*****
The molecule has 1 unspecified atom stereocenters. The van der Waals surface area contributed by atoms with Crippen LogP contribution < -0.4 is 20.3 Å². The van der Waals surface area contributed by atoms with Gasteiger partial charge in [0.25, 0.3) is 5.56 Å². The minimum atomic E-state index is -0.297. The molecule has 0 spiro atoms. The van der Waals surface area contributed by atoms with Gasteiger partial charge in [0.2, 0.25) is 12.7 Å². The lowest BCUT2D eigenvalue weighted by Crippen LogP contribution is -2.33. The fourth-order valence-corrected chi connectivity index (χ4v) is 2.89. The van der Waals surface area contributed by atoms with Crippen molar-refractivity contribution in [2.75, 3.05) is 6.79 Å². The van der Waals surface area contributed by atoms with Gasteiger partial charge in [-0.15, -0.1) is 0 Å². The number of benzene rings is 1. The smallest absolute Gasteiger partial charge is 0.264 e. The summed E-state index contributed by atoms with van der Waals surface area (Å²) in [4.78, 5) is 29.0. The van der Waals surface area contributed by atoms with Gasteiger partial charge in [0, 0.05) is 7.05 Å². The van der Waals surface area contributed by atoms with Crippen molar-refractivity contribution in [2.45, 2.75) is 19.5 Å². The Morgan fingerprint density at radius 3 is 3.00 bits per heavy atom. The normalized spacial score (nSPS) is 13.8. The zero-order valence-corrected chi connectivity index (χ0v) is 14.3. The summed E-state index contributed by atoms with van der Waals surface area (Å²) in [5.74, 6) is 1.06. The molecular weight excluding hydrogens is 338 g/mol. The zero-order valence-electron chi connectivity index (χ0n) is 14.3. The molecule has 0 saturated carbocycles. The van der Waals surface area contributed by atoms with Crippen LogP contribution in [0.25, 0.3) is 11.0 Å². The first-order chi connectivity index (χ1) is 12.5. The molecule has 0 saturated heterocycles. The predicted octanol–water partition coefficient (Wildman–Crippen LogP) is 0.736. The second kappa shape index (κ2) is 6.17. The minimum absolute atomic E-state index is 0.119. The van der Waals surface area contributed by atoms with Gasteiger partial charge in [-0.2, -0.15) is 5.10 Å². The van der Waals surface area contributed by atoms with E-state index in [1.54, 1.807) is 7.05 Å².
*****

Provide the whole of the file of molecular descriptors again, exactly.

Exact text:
The molecule has 1 unspecified atom stereocenters. The van der Waals surface area contributed by atoms with Crippen LogP contribution < -0.4 is 20.3 Å². The van der Waals surface area contributed by atoms with Gasteiger partial charge in [0.25, 0.3) is 5.56 Å². The minimum atomic E-state index is -0.297. The molecule has 0 spiro atoms. The van der Waals surface area contributed by atoms with Gasteiger partial charge in [0.2, 0.25) is 12.7 Å². The lowest BCUT2D eigenvalue weighted by Crippen LogP contribution is -2.33. The fourth-order valence-corrected chi connectivity index (χ4v) is 2.89. The van der Waals surface area contributed by atoms with Crippen molar-refractivity contribution in [2.75, 3.05) is 6.79 Å². The van der Waals surface area contributed by atoms with Gasteiger partial charge in [-0.15, -0.1) is 0 Å². The number of benzene rings is 1. The smallest absolute Gasteiger partial charge is 0.264 e. The summed E-state index contributed by atoms with van der Waals surface area (Å²) in [4.78, 5) is 29.0. The van der Waals surface area contributed by atoms with Gasteiger partial charge in [0, 0.05) is 7.05 Å². The van der Waals surface area contributed by atoms with Crippen molar-refractivity contribution in [2.45, 2.75) is 19.5 Å². The Morgan fingerprint density at radius 3 is 3.00 bits per heavy atom. The normalized spacial score (nSPS) is 13.8. The zero-order valence-corrected chi connectivity index (χ0v) is 14.3. The summed E-state index contributed by atoms with van der Waals surface area (Å²) in [5.74, 6) is 1.06. The molecular weight excluding hydrogens is 338 g/mol. The zero-order valence-electron chi connectivity index (χ0n) is 14.3. The molecule has 0 saturated carbocycles. The van der Waals surface area contributed by atoms with Crippen LogP contribution in [0.25, 0.3) is 11.0 Å². The first-order chi connectivity index (χ1) is 12.5. The molecule has 0 saturated heterocycles. The predicted octanol–water partition coefficient (Wildman–Crippen LogP) is 0.736. The second kappa shape index (κ2) is 6.17. The minimum absolute atomic E-state index is 0.119. The van der Waals surface area contributed by atoms with Gasteiger partial charge in [-0.2, -0.15) is 5.10 Å². The van der Waals surface area contributed by atoms with E-state index in [1.54, 1.807) is 7.05 Å².